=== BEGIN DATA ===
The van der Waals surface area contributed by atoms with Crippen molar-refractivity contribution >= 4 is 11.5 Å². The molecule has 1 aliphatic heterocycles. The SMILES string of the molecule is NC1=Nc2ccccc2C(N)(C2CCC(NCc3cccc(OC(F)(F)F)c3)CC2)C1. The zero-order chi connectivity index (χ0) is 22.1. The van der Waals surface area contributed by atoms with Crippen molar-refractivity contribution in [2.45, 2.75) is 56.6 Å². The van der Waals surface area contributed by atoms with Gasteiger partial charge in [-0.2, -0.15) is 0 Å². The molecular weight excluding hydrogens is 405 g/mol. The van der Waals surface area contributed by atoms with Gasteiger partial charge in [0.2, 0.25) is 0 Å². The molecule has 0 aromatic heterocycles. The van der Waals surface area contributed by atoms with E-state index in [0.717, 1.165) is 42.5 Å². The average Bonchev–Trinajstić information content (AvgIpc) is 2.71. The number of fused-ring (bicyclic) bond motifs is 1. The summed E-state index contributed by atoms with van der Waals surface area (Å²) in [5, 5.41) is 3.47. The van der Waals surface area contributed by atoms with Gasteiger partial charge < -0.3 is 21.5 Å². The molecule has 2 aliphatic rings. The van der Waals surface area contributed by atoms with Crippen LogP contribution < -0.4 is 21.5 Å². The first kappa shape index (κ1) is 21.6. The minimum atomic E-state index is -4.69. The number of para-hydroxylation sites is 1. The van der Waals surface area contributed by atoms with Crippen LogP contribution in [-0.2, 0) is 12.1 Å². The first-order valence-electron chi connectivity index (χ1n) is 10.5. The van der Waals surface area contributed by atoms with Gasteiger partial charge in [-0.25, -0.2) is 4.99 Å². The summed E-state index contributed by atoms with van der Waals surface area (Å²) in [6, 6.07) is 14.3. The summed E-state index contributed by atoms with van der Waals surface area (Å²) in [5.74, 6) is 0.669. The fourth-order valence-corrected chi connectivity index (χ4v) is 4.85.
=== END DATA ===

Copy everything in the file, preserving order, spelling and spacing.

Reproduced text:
The van der Waals surface area contributed by atoms with Crippen molar-refractivity contribution >= 4 is 11.5 Å². The molecule has 1 aliphatic heterocycles. The SMILES string of the molecule is NC1=Nc2ccccc2C(N)(C2CCC(NCc3cccc(OC(F)(F)F)c3)CC2)C1. The zero-order chi connectivity index (χ0) is 22.1. The van der Waals surface area contributed by atoms with Crippen molar-refractivity contribution in [2.45, 2.75) is 56.6 Å². The van der Waals surface area contributed by atoms with Gasteiger partial charge in [-0.2, -0.15) is 0 Å². The molecular weight excluding hydrogens is 405 g/mol. The van der Waals surface area contributed by atoms with Gasteiger partial charge in [0.2, 0.25) is 0 Å². The molecule has 0 aromatic heterocycles. The van der Waals surface area contributed by atoms with E-state index in [0.717, 1.165) is 42.5 Å². The average Bonchev–Trinajstić information content (AvgIpc) is 2.71. The number of fused-ring (bicyclic) bond motifs is 1. The summed E-state index contributed by atoms with van der Waals surface area (Å²) in [5, 5.41) is 3.47. The van der Waals surface area contributed by atoms with Gasteiger partial charge < -0.3 is 21.5 Å². The molecule has 2 aliphatic rings. The van der Waals surface area contributed by atoms with Crippen LogP contribution < -0.4 is 21.5 Å². The first kappa shape index (κ1) is 21.6. The minimum atomic E-state index is -4.69. The number of para-hydroxylation sites is 1. The van der Waals surface area contributed by atoms with Crippen LogP contribution in [-0.2, 0) is 12.1 Å². The first-order valence-electron chi connectivity index (χ1n) is 10.5. The van der Waals surface area contributed by atoms with Gasteiger partial charge in [-0.25, -0.2) is 4.99 Å². The summed E-state index contributed by atoms with van der Waals surface area (Å²) in [6, 6.07) is 14.3. The summed E-state index contributed by atoms with van der Waals surface area (Å²) in [5.74, 6) is 0.669. The fourth-order valence-corrected chi connectivity index (χ4v) is 4.85.